5.5 X 8.5 in
BIOGRAPHY & AUTOBIOGRAPHY / Personal Memoirs
D. S. Lliteras
Flames and Smoke Visible is the true story about a veteran fire fighter who was injured on the fireground. While in the hospital, he is compelled to consider what it means to be. What emerges from his remembrance of things past is a lean and eloquent book about brave and honorable fire fighters who possess the mystery of knowing how to face the living and the dying. Their valiant stories are filled with understated wisdom and humility about the beautiful and dreadful things encountered on the fireground.
As David Willson, author of REMF Diary: A Novel of the Vietnam War Zone, writes: “With the authority of experience as a professional fire fighter, D. S. Lliteras has written an authentic and entertaining book . . . a beautifully written, riveting account about this profession that is not only a first-rate entertaining book but also a book which informs, instructs, and allows the reader access to the human heart.”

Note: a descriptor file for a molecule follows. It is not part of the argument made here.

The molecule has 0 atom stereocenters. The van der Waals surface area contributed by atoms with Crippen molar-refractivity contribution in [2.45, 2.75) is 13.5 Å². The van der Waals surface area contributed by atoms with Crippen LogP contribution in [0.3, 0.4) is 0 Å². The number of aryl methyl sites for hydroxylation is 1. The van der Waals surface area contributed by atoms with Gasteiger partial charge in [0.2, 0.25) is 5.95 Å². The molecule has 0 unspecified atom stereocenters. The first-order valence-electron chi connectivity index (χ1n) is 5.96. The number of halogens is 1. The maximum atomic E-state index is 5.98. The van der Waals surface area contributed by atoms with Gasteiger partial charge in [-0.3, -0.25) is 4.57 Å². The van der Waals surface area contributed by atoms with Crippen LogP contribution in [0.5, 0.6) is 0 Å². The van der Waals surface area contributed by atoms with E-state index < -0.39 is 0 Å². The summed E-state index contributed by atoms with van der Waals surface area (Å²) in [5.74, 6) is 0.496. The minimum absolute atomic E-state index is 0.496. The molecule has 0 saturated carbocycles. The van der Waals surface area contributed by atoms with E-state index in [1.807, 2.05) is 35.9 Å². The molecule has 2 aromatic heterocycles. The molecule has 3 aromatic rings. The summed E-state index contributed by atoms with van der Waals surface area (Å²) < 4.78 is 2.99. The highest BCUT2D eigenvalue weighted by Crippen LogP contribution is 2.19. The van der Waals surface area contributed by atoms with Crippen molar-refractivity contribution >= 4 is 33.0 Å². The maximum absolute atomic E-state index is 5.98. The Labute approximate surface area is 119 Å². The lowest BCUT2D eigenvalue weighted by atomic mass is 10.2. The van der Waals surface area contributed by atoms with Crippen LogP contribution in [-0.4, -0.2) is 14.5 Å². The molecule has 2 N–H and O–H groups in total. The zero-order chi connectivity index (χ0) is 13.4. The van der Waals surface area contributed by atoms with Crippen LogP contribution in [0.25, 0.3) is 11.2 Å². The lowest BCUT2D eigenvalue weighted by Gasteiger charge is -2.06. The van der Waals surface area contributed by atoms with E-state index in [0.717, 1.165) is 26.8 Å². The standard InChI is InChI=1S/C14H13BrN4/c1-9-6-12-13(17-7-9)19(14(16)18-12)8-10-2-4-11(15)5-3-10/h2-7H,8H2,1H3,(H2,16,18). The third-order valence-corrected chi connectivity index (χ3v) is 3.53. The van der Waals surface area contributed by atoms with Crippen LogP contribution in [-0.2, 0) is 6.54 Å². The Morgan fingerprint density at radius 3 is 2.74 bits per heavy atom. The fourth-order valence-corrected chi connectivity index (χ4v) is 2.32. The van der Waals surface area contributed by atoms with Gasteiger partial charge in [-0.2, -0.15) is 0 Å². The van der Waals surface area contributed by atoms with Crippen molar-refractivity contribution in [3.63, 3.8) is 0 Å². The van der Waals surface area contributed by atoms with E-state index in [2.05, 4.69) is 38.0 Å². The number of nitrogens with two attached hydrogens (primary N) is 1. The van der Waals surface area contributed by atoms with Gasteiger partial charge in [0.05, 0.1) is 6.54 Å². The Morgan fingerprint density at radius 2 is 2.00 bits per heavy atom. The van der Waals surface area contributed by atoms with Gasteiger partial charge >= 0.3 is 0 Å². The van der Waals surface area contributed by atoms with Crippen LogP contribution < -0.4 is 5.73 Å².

"[T]his brief glimpse into both the mundane and exciting moments in a firefighter's career is sobering." —Library Journal - Ryan Claringbole
" . . . Lliteras nicely mixes the quiet with the heart-pounding . . . Flames and Smoke Visible will light you up." —TheBookwormSez (syndicated columnist) - Terri Schlichenmeyer
"Lliteras has been at war on two fronts, fighting both enemy soldiers and raging fires, and there is a hard-earned wisdom in these true-life episodes that grips our attention." —Publishers Weekly
"Lliteras takes the reader inside the dangerous job of firefighting with an intensity no other writer/firefighter I have read has done . . . a beautifully written, riveting account about this profession that is entertaining and also informs, instructs, and allows the reader access to the human heart." —The VVA Veteran - David Wilson
"A lean and eloquent book about brave and honorable fire fighters who possess the mystery of knowing how to face the living and the dying . . . Valiant stories [that] are filled with understated wisdom and humility about the beautiful and dreadful things encountered on the fireground."—INTERNATIONAL FIRE FIGHTER Magazine (Issue 65, March 2020)